Earlier elections to come by 2014

The recommendations made by the Local Government Elections Taskforce won’t be implemented for this November’s municipal election but candidates, the electorate and supporters can expect some changes come 2014.

The recommendations made by the Local Government Elections Taskforce won’t be implemented for this November’s municipal election but candidates, the electorate and supporters can expect some changes come 2014.

The most obvious change the public will see is moving forward of the voting day by one month — from November to October.

That recommendation was supported by Williams Lake and seen as a way to electioneer before the inclement winter weather hits.

“When you’re out campaigning in November you’re potentially into snow and it’s late,” said Brian Carruthers, City chief administrative officer.

“And then also when election day is the third Saturday you can frequently have really bad weather so the thinking was the election should be earlier in the year when you’re not going to be subject to really bad weather and you’ll get better voter turn out.”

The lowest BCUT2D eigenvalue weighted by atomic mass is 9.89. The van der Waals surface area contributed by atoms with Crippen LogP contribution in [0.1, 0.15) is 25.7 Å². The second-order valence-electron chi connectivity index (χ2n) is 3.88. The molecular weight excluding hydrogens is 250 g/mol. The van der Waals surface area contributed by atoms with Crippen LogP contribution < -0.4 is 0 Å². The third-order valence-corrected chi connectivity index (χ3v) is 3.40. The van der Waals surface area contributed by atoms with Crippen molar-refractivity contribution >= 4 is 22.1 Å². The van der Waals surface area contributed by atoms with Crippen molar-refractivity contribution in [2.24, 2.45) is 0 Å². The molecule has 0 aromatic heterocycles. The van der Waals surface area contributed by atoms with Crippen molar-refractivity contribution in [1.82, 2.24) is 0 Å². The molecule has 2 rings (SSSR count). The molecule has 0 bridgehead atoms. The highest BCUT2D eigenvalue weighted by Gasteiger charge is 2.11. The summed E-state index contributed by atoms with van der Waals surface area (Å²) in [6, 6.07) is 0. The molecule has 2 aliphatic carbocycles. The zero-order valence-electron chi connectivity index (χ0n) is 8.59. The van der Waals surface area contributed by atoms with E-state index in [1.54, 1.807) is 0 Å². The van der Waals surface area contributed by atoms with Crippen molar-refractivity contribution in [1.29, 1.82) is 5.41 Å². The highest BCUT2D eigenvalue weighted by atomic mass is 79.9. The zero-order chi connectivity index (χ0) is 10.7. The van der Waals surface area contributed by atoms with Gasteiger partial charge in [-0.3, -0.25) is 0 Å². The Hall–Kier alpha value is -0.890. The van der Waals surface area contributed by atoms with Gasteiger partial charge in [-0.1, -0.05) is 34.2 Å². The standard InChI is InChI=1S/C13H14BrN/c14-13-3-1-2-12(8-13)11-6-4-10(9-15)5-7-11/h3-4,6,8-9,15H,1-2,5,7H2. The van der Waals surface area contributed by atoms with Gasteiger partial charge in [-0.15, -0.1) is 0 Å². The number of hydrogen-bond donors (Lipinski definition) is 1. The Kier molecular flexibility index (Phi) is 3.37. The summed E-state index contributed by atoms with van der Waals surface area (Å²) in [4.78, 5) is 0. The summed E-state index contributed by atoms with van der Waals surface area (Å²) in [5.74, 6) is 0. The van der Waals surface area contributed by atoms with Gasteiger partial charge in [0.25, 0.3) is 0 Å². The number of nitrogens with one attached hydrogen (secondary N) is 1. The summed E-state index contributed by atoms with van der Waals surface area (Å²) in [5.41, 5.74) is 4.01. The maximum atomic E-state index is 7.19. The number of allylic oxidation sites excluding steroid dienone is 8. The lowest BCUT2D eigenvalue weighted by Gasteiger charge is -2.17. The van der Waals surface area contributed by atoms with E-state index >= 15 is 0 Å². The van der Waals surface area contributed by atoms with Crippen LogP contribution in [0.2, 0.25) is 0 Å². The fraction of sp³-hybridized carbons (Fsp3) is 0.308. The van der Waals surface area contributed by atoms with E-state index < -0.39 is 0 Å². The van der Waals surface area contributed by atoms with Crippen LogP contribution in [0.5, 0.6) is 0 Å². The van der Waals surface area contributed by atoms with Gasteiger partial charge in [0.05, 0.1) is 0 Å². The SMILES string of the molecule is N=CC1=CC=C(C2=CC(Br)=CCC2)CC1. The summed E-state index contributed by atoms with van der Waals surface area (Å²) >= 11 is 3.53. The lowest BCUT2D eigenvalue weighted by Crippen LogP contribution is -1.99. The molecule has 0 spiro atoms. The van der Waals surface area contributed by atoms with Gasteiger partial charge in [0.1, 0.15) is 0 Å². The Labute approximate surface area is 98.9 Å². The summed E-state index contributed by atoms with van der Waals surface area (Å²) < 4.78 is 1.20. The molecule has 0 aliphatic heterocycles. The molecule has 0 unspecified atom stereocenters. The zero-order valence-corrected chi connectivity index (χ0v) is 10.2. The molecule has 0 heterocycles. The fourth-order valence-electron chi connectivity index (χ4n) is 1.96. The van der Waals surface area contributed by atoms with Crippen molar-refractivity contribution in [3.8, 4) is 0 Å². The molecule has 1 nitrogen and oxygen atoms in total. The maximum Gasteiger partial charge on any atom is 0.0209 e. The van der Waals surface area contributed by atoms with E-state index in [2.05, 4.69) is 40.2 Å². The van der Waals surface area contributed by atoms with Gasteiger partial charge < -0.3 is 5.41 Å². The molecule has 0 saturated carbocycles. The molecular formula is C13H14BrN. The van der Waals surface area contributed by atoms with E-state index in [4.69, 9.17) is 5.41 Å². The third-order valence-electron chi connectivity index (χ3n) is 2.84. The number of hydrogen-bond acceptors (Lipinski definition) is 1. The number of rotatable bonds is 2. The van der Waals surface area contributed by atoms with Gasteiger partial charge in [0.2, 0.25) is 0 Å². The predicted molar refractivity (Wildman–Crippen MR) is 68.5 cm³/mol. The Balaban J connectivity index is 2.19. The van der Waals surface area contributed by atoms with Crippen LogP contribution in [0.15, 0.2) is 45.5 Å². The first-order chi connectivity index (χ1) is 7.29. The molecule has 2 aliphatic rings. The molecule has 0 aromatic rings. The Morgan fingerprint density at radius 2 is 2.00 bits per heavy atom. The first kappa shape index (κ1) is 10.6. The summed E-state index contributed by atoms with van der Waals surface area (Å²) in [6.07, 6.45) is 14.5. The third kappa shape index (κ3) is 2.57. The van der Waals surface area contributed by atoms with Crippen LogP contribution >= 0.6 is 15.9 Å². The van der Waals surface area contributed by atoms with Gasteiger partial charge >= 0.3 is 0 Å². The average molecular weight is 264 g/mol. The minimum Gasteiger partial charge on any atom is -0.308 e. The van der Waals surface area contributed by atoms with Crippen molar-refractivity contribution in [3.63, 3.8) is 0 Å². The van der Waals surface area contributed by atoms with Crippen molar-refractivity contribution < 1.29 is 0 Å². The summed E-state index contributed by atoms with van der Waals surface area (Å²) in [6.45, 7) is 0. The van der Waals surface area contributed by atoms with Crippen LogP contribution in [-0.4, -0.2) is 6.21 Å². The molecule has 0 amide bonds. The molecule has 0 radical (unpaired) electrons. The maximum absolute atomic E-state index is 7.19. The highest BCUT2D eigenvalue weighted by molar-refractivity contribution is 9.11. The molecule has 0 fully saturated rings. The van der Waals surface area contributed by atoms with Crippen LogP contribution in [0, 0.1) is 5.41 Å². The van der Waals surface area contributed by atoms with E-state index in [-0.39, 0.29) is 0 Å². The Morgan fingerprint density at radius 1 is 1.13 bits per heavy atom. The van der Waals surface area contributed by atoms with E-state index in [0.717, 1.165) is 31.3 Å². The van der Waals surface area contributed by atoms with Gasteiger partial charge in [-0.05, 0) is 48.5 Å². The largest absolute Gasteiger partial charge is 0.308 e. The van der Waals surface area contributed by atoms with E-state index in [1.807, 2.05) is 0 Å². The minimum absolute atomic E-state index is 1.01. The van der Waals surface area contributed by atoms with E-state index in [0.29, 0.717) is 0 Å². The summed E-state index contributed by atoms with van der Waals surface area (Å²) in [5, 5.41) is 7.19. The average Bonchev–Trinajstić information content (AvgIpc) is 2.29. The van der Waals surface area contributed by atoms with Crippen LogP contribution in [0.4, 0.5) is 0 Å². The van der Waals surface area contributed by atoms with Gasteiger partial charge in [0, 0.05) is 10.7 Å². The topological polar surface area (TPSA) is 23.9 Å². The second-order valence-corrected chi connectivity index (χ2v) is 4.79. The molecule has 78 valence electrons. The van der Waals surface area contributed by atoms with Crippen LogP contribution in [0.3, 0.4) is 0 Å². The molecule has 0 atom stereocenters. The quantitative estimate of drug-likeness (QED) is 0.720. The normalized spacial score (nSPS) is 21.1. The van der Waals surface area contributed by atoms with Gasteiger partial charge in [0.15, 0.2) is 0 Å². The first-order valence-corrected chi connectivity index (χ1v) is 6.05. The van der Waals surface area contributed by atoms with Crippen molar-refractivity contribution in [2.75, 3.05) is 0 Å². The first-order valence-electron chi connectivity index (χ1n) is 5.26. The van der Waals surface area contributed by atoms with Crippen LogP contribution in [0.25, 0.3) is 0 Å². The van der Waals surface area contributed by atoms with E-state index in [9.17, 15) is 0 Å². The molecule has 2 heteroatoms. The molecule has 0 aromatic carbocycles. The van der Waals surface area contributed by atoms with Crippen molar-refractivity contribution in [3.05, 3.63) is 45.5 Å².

A taskforce recommendation to change the municipal election cycle from every three to four years was defeated.

However, other changes regarding fiscal and candidate accountability will be implemented and include: prohibiting advertising by unregistered third parties; establishing a separate act dealing with campaign finance rules in local elections; requiring campaign finance disclosure to be submitted within 90 days of voting day; requiring all election advertising to disclose who paid for the advertising; establishing a role for Elections B.C. in enforcing campaign finance rules in local elections; implementing expense limits for all campaign participants, electors, elector organizations and third-party advertisers; and banning anonymous contributions.

For more details on the task force recommendations visit www.localelectionstaskforce.gov.bc.ca/library/Task_Force_Report.pdf.